of the size which nature has given to them. As one of the first ornithologists of the age, who kindly reviewed a few numbers of the Plates, has spoken upon this subject in a manner which I cannot here use, I refer you to his observations. The name of Swainson is, doubtless, well known to you. Permit me also to lead you, for a defence of my resolution in this matter, to one, who, being the centre of zoological science, is well entitled to your deference in a question relating to Ornithology. You will readily apprehend that I allude to the great, the immortal Cuvier.
Secondly, As to the time necessary for finishing my Work, I have only to observe, that it will be less than the period frequently given by many persons to the maturation of certain wines placed in their cellars, several years previous to the commencement of my work, and which will not be considered capable of imparting their full relish until many years after the conclusion of the "Birds of America."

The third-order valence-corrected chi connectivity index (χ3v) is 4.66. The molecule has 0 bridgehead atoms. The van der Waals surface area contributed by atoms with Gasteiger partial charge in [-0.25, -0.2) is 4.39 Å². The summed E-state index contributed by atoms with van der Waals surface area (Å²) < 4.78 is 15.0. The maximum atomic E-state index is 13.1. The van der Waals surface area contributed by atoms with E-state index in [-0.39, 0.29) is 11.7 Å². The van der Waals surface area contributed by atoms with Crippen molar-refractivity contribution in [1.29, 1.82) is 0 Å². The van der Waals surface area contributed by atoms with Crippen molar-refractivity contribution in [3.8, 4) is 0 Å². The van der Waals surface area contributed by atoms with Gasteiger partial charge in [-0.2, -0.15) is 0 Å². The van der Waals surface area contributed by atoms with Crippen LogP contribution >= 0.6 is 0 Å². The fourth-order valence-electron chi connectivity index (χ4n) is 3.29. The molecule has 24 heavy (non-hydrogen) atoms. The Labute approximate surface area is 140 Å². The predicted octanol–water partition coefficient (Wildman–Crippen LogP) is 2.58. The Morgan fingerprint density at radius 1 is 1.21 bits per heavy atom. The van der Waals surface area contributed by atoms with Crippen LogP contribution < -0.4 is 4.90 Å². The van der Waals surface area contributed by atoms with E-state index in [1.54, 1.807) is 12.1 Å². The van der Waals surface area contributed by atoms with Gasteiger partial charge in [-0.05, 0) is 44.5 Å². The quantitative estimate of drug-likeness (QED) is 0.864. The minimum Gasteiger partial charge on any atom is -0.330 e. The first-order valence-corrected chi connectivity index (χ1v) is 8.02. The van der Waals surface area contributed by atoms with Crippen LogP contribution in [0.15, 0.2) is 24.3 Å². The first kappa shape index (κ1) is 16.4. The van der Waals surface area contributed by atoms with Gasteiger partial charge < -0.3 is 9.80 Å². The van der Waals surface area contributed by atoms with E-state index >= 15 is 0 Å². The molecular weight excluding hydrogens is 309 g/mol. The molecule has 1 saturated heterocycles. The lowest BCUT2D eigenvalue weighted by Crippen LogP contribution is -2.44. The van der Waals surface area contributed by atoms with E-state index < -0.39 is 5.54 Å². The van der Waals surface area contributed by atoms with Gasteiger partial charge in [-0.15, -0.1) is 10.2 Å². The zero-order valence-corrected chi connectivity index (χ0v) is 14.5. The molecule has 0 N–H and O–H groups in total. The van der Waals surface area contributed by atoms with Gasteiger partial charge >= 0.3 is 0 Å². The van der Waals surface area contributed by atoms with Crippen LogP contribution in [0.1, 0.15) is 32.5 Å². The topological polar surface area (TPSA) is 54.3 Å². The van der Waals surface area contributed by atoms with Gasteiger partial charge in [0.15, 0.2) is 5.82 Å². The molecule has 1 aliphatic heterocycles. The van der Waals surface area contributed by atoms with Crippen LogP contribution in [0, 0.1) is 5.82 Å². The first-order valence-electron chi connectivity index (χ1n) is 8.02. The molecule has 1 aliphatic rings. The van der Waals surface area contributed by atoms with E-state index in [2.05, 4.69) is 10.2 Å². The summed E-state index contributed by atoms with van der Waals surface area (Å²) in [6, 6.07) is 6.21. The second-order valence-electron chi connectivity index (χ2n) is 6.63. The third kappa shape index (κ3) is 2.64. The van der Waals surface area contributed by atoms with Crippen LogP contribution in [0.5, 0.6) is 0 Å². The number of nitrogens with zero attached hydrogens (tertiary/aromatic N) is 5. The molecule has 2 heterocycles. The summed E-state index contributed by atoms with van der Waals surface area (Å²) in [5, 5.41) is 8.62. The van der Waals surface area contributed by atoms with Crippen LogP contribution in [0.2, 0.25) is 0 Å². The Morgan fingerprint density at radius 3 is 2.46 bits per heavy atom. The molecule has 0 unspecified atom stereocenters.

Since I became acquainted with Mr Alexander Wilson, the celebrated author of the well-known and duly appreciated work on American Birds, and subsequently with my excellent friend Charles Lucian Bonaparte, I have been aware of the keenness with which every student of Natural History presses forward to describe an object of his own discovery, or that may have occurred to travellers in distant countries. There seems to be a pride, a glory in doing this, that thrusts aside every other consideration; and I really believe that the ties of friendship itself would not prevent some naturalists from even robbing an old acquaintance of the merit of first describing a previously unknown object. Although I have certainly felt very great pleasure, when, on picking up a bird, I discovered it to be